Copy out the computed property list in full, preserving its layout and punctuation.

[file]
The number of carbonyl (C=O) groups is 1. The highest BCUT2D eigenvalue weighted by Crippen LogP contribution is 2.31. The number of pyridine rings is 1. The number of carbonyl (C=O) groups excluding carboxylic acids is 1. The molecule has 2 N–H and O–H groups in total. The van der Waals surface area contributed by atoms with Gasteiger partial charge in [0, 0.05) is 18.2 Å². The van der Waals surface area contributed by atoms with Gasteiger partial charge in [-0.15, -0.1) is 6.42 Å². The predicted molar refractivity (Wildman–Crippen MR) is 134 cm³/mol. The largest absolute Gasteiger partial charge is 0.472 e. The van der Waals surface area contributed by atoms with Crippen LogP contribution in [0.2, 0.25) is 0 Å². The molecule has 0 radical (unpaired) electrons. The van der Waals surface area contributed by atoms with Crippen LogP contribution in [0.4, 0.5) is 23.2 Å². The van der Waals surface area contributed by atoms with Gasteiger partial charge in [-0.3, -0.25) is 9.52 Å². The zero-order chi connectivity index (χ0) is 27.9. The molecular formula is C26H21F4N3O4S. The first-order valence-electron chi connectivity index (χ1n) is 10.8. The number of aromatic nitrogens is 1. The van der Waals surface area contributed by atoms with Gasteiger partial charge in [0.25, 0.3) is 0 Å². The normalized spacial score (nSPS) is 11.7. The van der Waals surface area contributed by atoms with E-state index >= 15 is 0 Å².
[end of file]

The number of carbonyl (C=O) groups is 1. The highest BCUT2D eigenvalue weighted by Crippen LogP contribution is 2.31. The number of pyridine rings is 1. The number of carbonyl (C=O) groups excluding carboxylic acids is 1. The molecule has 2 N–H and O–H groups in total. The van der Waals surface area contributed by atoms with Gasteiger partial charge in [0, 0.05) is 18.2 Å². The van der Waals surface area contributed by atoms with Gasteiger partial charge in [-0.15, -0.1) is 6.42 Å². The predicted molar refractivity (Wildman–Crippen MR) is 134 cm³/mol. The largest absolute Gasteiger partial charge is 0.472 e. The van der Waals surface area contributed by atoms with Crippen LogP contribution in [0.2, 0.25) is 0 Å². The molecule has 0 radical (unpaired) electrons. The van der Waals surface area contributed by atoms with Crippen LogP contribution in [0.4, 0.5) is 23.2 Å². The van der Waals surface area contributed by atoms with Gasteiger partial charge in [-0.3, -0.25) is 9.52 Å². The zero-order chi connectivity index (χ0) is 27.9. The molecular formula is C26H21F4N3O4S. The first-order valence-electron chi connectivity index (χ1n) is 10.8. The number of aromatic nitrogens is 1. The van der Waals surface area contributed by atoms with Gasteiger partial charge in [0.25, 0.3) is 0 Å². The normalized spacial score (nSPS) is 11.7. The van der Waals surface area contributed by atoms with E-state index >= 15 is 0 Å².